Passion Week: Good Friday 2024

Then he handed him over to be crucified. Then they took Jesus away. Carrying the cross by himself, he went out to what is called Place of the Skull, which in Aramaic is called Golgotha. There they crucified him and two others with him, one on either side, with Jesus in the middle. (John 19:16–18, CSB)

It was now about noon, and darkness came over the whole land until three, because the sun’s light failed. The curtain of the sanctuary was split down the middle. And Jesus called out with a loud voice, “Father, into your hands I entrust my spirit.” Saying this, he breathed his last. (Luke 23:44–46, CSB)

Good Friday is a day marked by contrasts. The King of Kings was paraded before earthly rulers who should have had no authority to judge him (Luke 23:6-12). The innocent Son of God was condemned in the place of the vile Barabbas (Luke 23:13-35). The One who has no equal was lumped in with two other criminals in their condemnation. The name itself seems wrong—how could the greatest injustice in history be called “good?” How could it be that the death of death of the only truly innocent man be considered part of the beautiful turning point of all history?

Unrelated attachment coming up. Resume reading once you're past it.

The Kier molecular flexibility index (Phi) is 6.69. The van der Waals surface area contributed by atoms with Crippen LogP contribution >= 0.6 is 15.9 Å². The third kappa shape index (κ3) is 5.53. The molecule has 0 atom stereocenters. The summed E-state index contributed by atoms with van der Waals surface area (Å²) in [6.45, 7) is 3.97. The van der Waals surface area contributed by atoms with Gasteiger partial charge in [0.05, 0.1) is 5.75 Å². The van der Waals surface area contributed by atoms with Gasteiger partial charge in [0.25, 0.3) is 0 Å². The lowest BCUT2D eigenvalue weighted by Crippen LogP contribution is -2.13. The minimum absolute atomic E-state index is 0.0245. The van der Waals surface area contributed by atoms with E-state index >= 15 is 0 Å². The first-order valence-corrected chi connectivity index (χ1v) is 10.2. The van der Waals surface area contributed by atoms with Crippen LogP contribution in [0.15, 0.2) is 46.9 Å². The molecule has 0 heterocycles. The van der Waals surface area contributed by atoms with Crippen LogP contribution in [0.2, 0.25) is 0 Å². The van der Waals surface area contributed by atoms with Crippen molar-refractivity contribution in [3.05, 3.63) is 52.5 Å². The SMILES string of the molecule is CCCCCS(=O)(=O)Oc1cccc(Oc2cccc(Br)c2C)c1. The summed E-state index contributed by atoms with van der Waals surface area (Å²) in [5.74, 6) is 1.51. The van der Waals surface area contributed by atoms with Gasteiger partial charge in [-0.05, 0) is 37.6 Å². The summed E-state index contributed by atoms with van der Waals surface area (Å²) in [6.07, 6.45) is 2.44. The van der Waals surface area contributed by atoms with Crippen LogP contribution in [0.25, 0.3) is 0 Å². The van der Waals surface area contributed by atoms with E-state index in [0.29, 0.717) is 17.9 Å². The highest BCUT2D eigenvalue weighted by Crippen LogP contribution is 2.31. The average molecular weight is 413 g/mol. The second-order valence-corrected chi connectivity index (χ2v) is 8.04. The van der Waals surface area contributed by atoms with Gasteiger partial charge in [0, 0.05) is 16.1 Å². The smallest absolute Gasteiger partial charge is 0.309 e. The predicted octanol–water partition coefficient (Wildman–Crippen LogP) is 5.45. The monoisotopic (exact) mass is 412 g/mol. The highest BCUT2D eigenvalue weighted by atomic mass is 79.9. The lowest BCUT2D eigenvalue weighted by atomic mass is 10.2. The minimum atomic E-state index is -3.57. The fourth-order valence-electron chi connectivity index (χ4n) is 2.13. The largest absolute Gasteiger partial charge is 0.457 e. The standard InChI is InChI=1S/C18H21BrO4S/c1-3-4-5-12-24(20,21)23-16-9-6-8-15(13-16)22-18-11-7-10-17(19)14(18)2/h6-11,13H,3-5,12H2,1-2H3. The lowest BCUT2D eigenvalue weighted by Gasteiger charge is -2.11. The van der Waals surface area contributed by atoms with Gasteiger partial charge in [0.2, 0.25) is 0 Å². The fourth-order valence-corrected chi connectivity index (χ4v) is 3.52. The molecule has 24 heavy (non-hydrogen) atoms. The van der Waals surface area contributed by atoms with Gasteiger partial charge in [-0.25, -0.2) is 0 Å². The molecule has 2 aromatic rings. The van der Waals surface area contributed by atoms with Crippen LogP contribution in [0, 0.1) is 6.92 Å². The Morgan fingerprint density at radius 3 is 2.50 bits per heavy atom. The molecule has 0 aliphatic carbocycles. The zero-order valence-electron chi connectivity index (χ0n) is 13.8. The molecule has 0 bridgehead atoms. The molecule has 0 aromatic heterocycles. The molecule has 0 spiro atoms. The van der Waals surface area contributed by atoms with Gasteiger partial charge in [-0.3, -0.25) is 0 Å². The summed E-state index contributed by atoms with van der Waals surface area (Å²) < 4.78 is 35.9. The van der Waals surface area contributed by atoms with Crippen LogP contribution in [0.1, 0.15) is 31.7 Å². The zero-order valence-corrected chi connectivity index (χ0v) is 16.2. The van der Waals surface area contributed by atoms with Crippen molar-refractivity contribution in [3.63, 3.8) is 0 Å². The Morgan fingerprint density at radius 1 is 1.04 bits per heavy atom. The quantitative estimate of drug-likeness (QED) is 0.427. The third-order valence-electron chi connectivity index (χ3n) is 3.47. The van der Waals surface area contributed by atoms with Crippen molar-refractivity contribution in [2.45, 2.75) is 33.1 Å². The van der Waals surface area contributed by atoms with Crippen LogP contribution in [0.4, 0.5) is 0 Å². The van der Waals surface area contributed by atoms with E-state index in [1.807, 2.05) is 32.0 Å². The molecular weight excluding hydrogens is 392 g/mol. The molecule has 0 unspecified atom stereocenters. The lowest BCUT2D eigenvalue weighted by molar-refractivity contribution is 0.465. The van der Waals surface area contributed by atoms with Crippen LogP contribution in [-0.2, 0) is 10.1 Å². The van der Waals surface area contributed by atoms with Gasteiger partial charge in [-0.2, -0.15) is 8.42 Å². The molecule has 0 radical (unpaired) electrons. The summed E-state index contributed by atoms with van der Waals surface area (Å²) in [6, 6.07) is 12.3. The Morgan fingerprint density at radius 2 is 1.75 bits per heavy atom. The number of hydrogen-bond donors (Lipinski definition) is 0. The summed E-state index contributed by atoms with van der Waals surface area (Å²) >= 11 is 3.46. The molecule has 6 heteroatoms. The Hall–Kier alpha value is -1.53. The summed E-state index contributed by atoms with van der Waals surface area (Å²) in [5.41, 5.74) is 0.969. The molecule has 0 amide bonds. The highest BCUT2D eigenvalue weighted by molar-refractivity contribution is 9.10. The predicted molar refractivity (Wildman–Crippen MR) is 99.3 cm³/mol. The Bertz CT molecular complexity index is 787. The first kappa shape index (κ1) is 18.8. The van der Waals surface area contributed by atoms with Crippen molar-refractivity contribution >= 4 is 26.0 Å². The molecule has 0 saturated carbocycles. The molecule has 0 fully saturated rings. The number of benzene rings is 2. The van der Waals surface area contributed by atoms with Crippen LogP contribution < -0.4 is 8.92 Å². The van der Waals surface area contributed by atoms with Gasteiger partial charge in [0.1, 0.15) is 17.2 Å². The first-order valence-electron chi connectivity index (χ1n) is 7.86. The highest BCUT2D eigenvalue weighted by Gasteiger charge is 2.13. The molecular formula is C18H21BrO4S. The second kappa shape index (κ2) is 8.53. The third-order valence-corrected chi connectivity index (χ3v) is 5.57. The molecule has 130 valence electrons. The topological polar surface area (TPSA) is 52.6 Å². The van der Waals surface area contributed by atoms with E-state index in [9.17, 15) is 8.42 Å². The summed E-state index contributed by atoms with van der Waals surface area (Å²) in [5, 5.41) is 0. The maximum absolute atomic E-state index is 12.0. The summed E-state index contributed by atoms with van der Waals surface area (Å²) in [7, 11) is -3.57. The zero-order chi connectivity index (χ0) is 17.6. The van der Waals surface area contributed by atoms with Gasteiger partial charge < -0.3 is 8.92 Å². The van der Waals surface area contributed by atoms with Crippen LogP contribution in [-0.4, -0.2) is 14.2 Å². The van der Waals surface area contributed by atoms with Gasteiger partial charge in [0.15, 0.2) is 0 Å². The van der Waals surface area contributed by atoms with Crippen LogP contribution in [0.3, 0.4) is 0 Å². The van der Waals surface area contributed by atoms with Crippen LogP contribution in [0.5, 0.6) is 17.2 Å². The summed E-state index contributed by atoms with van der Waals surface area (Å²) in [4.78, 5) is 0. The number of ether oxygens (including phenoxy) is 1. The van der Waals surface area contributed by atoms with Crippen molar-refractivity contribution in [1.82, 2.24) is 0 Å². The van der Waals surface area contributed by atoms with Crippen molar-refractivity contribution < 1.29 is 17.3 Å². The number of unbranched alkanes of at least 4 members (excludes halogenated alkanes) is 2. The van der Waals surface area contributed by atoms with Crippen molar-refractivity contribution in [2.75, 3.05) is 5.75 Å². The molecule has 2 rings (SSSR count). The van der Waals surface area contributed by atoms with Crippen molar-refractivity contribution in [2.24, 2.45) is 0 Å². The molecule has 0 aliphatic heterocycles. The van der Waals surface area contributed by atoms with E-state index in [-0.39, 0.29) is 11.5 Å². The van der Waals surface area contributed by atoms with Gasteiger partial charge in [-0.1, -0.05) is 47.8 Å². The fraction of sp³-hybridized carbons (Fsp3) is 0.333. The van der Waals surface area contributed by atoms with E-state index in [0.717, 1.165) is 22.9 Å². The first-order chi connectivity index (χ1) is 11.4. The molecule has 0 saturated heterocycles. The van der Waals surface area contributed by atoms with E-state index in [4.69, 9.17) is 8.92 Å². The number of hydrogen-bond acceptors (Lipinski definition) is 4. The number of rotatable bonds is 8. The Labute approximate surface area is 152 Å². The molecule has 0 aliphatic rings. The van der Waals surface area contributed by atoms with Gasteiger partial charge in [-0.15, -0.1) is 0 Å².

All these events were miscarriages of justice to the worst degree. And yet, these are the very events God used to save the world. The Apostle Paul would later write,

And when you were dead in trespasses and in the uncircumcision of your flesh, he made you alive with him and forgave us all our trespasses. He erased the certificate of debt, with its obligations, that was against us and opposed to us, and has taken it away by nailing it to the cross. (Colossians 2:13–14, CSB)

Paul describes the events of Good Friday as though all our sins—all the times we did what we wanted instead of what God said we should do—were written out on an invoice. You and I were dead and had no way to pay our debt. Jesus, through his death, nailed that invoice on the cross and paid it in full. He was judged for us; he took the penalty we deserved to pay. He made a way for anyone who trusts him to be saved and made alive spiritually!

Yes, that day was full of brutality and injustice. Humanity displayed its worst side as they condemned and crucified the King of Kings. Yet, through Jesus’s death, God displayed his deepest love for us. I would say that makes this day a Good Friday after all.

But God proves his own love for us in that while we were still sinners, Christ died for us. (Romans 5:8, CSB)
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